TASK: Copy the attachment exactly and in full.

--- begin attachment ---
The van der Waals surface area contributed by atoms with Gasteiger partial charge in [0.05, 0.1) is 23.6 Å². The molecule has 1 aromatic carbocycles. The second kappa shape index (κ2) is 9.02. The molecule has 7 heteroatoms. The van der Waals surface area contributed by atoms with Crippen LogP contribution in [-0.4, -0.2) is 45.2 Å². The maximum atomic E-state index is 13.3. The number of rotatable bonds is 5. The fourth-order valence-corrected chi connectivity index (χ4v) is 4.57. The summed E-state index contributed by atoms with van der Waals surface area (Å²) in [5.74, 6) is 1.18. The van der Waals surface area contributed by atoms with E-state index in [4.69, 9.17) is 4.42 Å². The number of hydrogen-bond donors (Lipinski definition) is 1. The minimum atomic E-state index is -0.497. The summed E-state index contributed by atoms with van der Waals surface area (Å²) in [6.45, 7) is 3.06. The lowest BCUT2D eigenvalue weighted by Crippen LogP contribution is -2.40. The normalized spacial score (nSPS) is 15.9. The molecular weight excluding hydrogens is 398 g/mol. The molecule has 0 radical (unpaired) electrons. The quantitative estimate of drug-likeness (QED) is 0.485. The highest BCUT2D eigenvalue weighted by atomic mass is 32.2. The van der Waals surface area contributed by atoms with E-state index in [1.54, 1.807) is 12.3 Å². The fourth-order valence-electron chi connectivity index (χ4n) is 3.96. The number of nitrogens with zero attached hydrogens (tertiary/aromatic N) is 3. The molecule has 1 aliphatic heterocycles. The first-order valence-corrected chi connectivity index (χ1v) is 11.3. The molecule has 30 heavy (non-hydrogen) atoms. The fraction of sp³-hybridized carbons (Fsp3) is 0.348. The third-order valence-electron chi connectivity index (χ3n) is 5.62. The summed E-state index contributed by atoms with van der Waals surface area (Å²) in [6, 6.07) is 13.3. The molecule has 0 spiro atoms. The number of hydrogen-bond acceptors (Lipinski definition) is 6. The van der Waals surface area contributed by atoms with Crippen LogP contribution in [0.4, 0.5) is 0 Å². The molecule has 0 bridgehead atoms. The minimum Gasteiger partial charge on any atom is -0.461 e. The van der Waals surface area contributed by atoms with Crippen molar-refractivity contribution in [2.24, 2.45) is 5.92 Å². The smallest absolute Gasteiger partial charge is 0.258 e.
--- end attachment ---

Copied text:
The van der Waals surface area contributed by atoms with Gasteiger partial charge in [0.05, 0.1) is 23.6 Å². The molecule has 1 aromatic carbocycles. The second kappa shape index (κ2) is 9.02. The molecule has 7 heteroatoms. The van der Waals surface area contributed by atoms with Crippen LogP contribution in [-0.4, -0.2) is 45.2 Å². The maximum atomic E-state index is 13.3. The number of rotatable bonds is 5. The fourth-order valence-corrected chi connectivity index (χ4v) is 4.57. The summed E-state index contributed by atoms with van der Waals surface area (Å²) in [5.74, 6) is 1.18. The van der Waals surface area contributed by atoms with E-state index in [4.69, 9.17) is 4.42 Å². The number of hydrogen-bond donors (Lipinski definition) is 1. The minimum atomic E-state index is -0.497. The summed E-state index contributed by atoms with van der Waals surface area (Å²) in [6.45, 7) is 3.06. The lowest BCUT2D eigenvalue weighted by Crippen LogP contribution is -2.40. The normalized spacial score (nSPS) is 15.9. The molecular weight excluding hydrogens is 398 g/mol. The molecule has 0 radical (unpaired) electrons. The quantitative estimate of drug-likeness (QED) is 0.485. The highest BCUT2D eigenvalue weighted by atomic mass is 32.2. The van der Waals surface area contributed by atoms with E-state index in [1.54, 1.807) is 12.3 Å². The fourth-order valence-electron chi connectivity index (χ4n) is 3.96. The number of nitrogens with zero attached hydrogens (tertiary/aromatic N) is 3. The molecule has 1 aliphatic heterocycles. The first-order valence-corrected chi connectivity index (χ1v) is 11.3. The molecule has 30 heavy (non-hydrogen) atoms. The fraction of sp³-hybridized carbons (Fsp3) is 0.348. The third-order valence-electron chi connectivity index (χ3n) is 5.62. The summed E-state index contributed by atoms with van der Waals surface area (Å²) in [6, 6.07) is 13.3. The molecule has 0 spiro atoms. The number of hydrogen-bond acceptors (Lipinski definition) is 6. The van der Waals surface area contributed by atoms with Crippen LogP contribution in [0.4, 0.5) is 0 Å². The molecule has 0 bridgehead atoms. The minimum Gasteiger partial charge on any atom is -0.461 e. The van der Waals surface area contributed by atoms with Crippen molar-refractivity contribution in [2.24, 2.45) is 5.92 Å². The smallest absolute Gasteiger partial charge is 0.258 e.